“I can’t grow more film.”
– Melvin Peebles bemoaning another cash-flow problem
In BAADASSSSS!, a son directing, producing and starring in a feature about his father’s breakthrough film thirty years back brings a host of images and issues to the screen that are bound to stimulate thought. Mario Van Peebles has done his family proud by pulling together this blackumentary that tells it like it was even as it falls into the trap of stereotyping others – ten steps forward, two back.
Set in 1971 the narrative sections look and feel great: Mario’s (Khleo Thomas playing Melvin’s son with innocent ease) Afro looks fine, the dog Nixon is an excellent metaphor and a long shot with the Capitol Records building in background adds discreet reinforcement of time and place.
Sprinkled throughout are cutaways to interview quotes from the principals. These work best in the credits where the actors step aside and let the real players have a word or two. However, one of the finest pretenders is T.K. Carter’s impersonation of Bill Cosby – any doubts that his looks raise are immediately quashed by the tone and rhythm of his voice. Earth, Wind & Fire also convince, but sadly, their music takes a back seat to the plot point of a five hundred dollar cheque that Mario reminds his dad “you don’t have.”
Rainn Wilson shines as Bill Harris, nutcase producer extraordinaire. “He who has the gold makes the rules.” As he and Peebles cobble together the cash and crew (a wonderful depiction of black/white banter and cooperation), they manage a hilarious escapade in bed. At first we’re wondering if both have been in touch with their “feminine” side, only to have their bedmates emerge from under the sheets. Not so subtle was B-movie mogul Bert’s (Adam West) “dropping of the towel” as the filmmakers continued their quest for cash. In supporting roles, Joy Bryant’s (Priscilla) charged sexuality sizzles while sound assistant/security hulk and – finally – gentle giant Terry Crews sails through his role as Big T with aplomb.
Throughout it all is the subtext that a film which shows “dirty cops” for the bullies and racists they are needs to be made – at any cost. The extent of that price was deftly illustrated in the scene when, driving home after a shoot, the crew is arrested because the equipment found in their car “must have been stolen,” yet their leader remains safe at home, making no attempt to bail them out. “This is a war – it’s bigger than two days in jail!”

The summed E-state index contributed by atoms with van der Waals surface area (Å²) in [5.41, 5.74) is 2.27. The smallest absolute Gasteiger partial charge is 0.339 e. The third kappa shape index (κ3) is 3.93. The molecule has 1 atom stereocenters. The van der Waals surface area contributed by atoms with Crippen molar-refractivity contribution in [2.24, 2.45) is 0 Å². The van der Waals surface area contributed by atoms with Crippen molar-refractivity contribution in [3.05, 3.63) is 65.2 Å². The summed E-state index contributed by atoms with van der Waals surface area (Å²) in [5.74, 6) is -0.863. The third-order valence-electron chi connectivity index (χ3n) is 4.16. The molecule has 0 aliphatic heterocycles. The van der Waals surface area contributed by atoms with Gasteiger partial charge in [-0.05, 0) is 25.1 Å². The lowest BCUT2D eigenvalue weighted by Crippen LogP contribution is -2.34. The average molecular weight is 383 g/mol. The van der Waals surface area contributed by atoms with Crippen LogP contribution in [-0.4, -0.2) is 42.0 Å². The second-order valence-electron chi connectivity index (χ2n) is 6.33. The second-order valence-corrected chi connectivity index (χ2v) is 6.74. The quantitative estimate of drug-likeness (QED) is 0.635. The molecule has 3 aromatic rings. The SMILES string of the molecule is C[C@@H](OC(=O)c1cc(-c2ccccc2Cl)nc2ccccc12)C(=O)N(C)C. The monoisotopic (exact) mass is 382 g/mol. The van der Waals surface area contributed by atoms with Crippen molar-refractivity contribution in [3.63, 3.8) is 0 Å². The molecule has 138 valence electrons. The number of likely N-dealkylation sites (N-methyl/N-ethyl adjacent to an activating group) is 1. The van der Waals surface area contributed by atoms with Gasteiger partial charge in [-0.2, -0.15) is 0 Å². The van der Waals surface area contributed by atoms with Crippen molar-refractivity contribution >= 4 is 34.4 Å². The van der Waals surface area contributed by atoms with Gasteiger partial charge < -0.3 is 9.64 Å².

Finally complete, sale and distribution are the next obstacles to emerge. Eventually, the film shifts to Detroit, one of 2 venues (Atlanta the other) that agrees to screen the X-rated flick. Peebles convinces the managers to show it by itself rather than sandwiched between two other “safer” entertainments: His story deserves to stand alone. No doubt that it does, but by portraying the theatre’s management, ticket seller – even the refreshment stand kid – as tight-fisted near-Merchant of Venice caricatures, the film immediately loses its moral authority to criticize the attitudes and prejudices of others.
Still, this is an important film if for no other reason than its comment about the value (and paradoxically the power) that in-your-face art has. Particularly when – as here – the expected protagonists (black, brown or white) work together, ply their craft and create a work that provides some comfort to the minority and a large dose of caution to the majority. Taken in that light, BAADASSSSS! is a worthy companion to many of James Baldwin’s societal observations.